Master’s studies

Syllabus for Spectroscopy

Spektroskopi

Syllabus

  • 10 credits
  • Course code: 1KB750
  • Education cycle: Second cycle
  • Main field(s) of study and in-depth level: Chemistry A1N, Technology A1N
  • Grading system: Fail (U), 3, 4, 5.
  • Established: 2007-03-15
  • Established by: The Faculty Board of Science and Technology
  • Revised: 2012-04-20
  • Revised by: The Faculty Board of Science and Technology
  • Applies from: week 34, 2012
  • Entry requirements: 120 credits with 60 credits in chemistry.
  • Responsible department: Department of Chemistry - Ångström Laboratory

Learning outcomes

After the course the student should:

  • have achieved advanced knowledge about the interactions of electromagnetic radiation and matter and their applications in spectroscopy.
  • be able to apply formalisms based on molecular symmetry to predict spectroscopic properties.
  • be able to analyse and interpret spectroscopic data collected by the methods discussed in the course.
  • be able to solve problems related to the structure, purity and concentration of chemicals and to study molecular interactions by choosing suitable spectroscopic methods and interpreting corresponding data.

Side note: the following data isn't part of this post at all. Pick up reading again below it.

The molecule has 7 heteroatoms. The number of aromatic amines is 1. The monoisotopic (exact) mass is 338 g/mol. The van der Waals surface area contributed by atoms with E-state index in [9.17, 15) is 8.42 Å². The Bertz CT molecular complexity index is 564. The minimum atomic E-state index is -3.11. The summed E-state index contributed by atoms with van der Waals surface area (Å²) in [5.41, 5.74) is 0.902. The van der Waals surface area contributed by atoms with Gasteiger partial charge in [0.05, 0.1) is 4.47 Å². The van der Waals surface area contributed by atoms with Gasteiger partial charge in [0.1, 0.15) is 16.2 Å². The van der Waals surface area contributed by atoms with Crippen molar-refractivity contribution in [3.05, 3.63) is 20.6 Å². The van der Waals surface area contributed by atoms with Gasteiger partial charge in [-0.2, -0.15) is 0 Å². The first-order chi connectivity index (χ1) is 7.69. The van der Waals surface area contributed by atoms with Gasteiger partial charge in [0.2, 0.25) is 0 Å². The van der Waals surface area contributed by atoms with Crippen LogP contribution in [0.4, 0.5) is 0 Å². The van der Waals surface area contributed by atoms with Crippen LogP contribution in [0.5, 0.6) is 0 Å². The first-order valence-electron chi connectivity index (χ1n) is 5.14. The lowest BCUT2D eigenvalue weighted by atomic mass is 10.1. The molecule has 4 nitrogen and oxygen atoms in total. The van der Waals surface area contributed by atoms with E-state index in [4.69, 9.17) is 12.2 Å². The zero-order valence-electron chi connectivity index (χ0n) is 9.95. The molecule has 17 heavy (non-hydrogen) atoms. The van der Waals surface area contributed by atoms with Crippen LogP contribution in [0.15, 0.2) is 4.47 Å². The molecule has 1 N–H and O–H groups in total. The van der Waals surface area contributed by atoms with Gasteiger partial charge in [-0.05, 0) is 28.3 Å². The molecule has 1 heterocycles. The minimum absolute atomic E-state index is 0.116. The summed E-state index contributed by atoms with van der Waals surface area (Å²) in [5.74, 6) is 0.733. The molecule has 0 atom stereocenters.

Content

General aspects of spectroscopy, instrumental aspects of specific spectroscopic techniques, applications of molecular symmetry in spectroscopy. Fundamentals and applications of the following methods: Electronic absorption and emission spectroscopy of atoms and molecules,circular dichroism spectroscopy, IR spectroscopy, light scattering and Raman spectroscopy, NMR spectroscopy, EPR spectroscopy, X-ray spectroscopy, Mössbauer spectroscopy, spectroscopy on surfaces.

Instruction

Lectures, lessons and laboratory work.

Assessment

Written and/or oral test at the end of the course and/or during the course and corresponds to 6 credits. the laboratory work corresponds to 4 credits. The final grade is weighted.

Reading list

Applies from: week 34, 2012

  • Atkins, P. W.; De Paula, Julio Atkins' physical chemistry

    8. ed.: Oxford: Oxford Univ. Press, 2006

    Find in the library